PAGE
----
Hypothyroidism is not commonly considered a complication of radiotherapy for head and neck cancer. A series of 96 patients treated with radiotherapy alone or combined with surgery for head and neck cancer was retrospectively studied. All patients had radiation ports that included the thyroid gland. Hypothyroidism after radiotherapy was documented in 26% of all patients. The majority of patients had subclinical hypothyroidism manifested by elevated thyroid-stimulating hormone (TSH) levels. The incidence of hypothyroidism dramatically increased to 65% when radiotherapy was combined with surgery that included a partial thyroidectomy. In addition, we report the unusual occurrence of masive head, neck, and hypopharyngeal edema caused by severe hypothyroidism in two patients. We advocate routine monitoring of head and neck cancer patients for hypothyroidism after radiotherapy involving the thyroid gland and recommend levothyroxine replacement therapy for subclinical hypothyroidism.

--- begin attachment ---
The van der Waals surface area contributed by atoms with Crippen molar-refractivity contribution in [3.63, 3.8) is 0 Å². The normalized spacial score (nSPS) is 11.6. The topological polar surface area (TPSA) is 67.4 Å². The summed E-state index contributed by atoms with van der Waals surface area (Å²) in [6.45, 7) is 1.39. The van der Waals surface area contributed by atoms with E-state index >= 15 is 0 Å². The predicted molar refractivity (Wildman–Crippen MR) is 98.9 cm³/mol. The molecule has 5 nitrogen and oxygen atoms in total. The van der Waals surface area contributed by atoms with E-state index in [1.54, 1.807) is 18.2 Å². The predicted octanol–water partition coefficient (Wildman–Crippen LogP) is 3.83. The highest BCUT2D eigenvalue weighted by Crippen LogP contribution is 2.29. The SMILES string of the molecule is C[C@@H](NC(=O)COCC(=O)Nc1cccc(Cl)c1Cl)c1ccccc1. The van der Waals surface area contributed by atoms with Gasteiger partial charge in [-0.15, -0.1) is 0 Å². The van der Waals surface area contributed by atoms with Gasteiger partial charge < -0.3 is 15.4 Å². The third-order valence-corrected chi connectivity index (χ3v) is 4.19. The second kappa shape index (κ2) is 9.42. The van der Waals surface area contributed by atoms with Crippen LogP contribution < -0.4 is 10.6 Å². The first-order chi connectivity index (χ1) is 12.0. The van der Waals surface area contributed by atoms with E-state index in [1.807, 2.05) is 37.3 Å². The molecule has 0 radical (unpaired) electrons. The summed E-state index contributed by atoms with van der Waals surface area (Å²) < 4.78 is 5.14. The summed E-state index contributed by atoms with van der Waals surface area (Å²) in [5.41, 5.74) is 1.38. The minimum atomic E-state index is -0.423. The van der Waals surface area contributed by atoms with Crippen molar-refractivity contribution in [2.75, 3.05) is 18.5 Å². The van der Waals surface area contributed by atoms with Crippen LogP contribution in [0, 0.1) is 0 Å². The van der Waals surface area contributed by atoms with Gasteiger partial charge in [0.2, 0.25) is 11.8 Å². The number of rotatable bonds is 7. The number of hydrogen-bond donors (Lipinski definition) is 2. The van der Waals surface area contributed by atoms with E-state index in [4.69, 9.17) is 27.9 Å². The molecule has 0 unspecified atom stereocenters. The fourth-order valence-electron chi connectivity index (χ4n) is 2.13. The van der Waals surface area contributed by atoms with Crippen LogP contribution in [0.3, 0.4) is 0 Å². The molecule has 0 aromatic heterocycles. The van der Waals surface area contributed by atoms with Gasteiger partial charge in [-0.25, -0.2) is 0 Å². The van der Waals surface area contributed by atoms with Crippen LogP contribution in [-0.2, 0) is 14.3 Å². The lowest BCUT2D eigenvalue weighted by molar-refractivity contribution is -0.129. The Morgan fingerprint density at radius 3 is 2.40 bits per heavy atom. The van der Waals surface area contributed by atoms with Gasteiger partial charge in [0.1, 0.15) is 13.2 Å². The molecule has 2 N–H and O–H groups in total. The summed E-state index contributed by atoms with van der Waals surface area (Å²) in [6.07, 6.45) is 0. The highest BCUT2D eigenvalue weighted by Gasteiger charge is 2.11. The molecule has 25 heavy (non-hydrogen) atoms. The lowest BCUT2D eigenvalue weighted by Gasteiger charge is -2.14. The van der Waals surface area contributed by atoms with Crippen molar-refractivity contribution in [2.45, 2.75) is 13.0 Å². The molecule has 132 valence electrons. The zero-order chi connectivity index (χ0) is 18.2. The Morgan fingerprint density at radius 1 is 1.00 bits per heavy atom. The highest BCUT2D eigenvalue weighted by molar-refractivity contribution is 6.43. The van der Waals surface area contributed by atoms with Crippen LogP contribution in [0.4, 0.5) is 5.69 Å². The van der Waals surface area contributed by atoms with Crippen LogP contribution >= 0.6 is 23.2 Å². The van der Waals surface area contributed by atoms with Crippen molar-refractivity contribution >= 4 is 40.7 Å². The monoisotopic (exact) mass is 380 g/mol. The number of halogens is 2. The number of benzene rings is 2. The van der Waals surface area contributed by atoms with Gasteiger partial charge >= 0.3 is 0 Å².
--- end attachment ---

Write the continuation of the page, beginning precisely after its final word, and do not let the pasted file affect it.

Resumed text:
|Original language||English (US)|
|Number of pages||4|
|Journal||Otolaryngology - Head and Neck Surgery|
|State||Published - 1990|
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